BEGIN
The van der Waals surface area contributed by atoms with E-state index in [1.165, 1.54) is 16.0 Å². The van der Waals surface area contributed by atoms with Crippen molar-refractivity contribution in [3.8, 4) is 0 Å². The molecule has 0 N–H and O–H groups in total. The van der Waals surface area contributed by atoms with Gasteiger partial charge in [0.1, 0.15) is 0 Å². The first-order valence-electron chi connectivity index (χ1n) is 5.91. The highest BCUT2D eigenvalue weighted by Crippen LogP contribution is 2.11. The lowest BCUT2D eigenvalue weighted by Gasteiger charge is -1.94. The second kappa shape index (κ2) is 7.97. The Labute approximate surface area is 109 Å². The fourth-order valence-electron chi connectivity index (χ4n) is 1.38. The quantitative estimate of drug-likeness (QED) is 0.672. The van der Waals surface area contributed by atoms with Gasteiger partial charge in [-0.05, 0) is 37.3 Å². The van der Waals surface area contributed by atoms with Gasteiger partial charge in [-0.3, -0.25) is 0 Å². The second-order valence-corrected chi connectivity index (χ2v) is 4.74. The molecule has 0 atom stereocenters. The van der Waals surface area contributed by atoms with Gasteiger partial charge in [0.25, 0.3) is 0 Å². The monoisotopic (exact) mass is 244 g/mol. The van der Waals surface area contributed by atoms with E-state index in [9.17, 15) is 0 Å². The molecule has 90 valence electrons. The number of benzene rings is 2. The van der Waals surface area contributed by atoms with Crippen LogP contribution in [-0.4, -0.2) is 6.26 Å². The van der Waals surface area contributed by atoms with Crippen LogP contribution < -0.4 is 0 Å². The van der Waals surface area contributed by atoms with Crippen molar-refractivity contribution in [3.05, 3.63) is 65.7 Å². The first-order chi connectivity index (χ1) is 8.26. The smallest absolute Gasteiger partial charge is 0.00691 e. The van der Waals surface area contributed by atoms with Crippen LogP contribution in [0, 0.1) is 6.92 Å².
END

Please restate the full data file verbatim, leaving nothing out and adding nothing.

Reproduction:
The van der Waals surface area contributed by atoms with E-state index in [1.165, 1.54) is 16.0 Å². The van der Waals surface area contributed by atoms with Crippen molar-refractivity contribution in [3.8, 4) is 0 Å². The molecule has 0 N–H and O–H groups in total. The van der Waals surface area contributed by atoms with Gasteiger partial charge in [0.1, 0.15) is 0 Å². The first-order valence-electron chi connectivity index (χ1n) is 5.91. The highest BCUT2D eigenvalue weighted by Crippen LogP contribution is 2.11. The lowest BCUT2D eigenvalue weighted by Gasteiger charge is -1.94. The second kappa shape index (κ2) is 7.97. The Labute approximate surface area is 109 Å². The fourth-order valence-electron chi connectivity index (χ4n) is 1.38. The quantitative estimate of drug-likeness (QED) is 0.672. The van der Waals surface area contributed by atoms with Gasteiger partial charge in [-0.05, 0) is 37.3 Å². The van der Waals surface area contributed by atoms with Gasteiger partial charge in [-0.3, -0.25) is 0 Å². The second-order valence-corrected chi connectivity index (χ2v) is 4.74. The molecule has 0 atom stereocenters. The van der Waals surface area contributed by atoms with Gasteiger partial charge in [0.25, 0.3) is 0 Å². The monoisotopic (exact) mass is 244 g/mol. The van der Waals surface area contributed by atoms with E-state index in [9.17, 15) is 0 Å². The molecule has 90 valence electrons. The number of benzene rings is 2. The van der Waals surface area contributed by atoms with Crippen LogP contribution in [-0.4, -0.2) is 6.26 Å². The van der Waals surface area contributed by atoms with Crippen LogP contribution < -0.4 is 0 Å². The van der Waals surface area contributed by atoms with Crippen molar-refractivity contribution in [3.05, 3.63) is 65.7 Å². The first-order chi connectivity index (χ1) is 8.26. The smallest absolute Gasteiger partial charge is 0.00691 e. The van der Waals surface area contributed by atoms with Crippen LogP contribution in [0, 0.1) is 6.92 Å².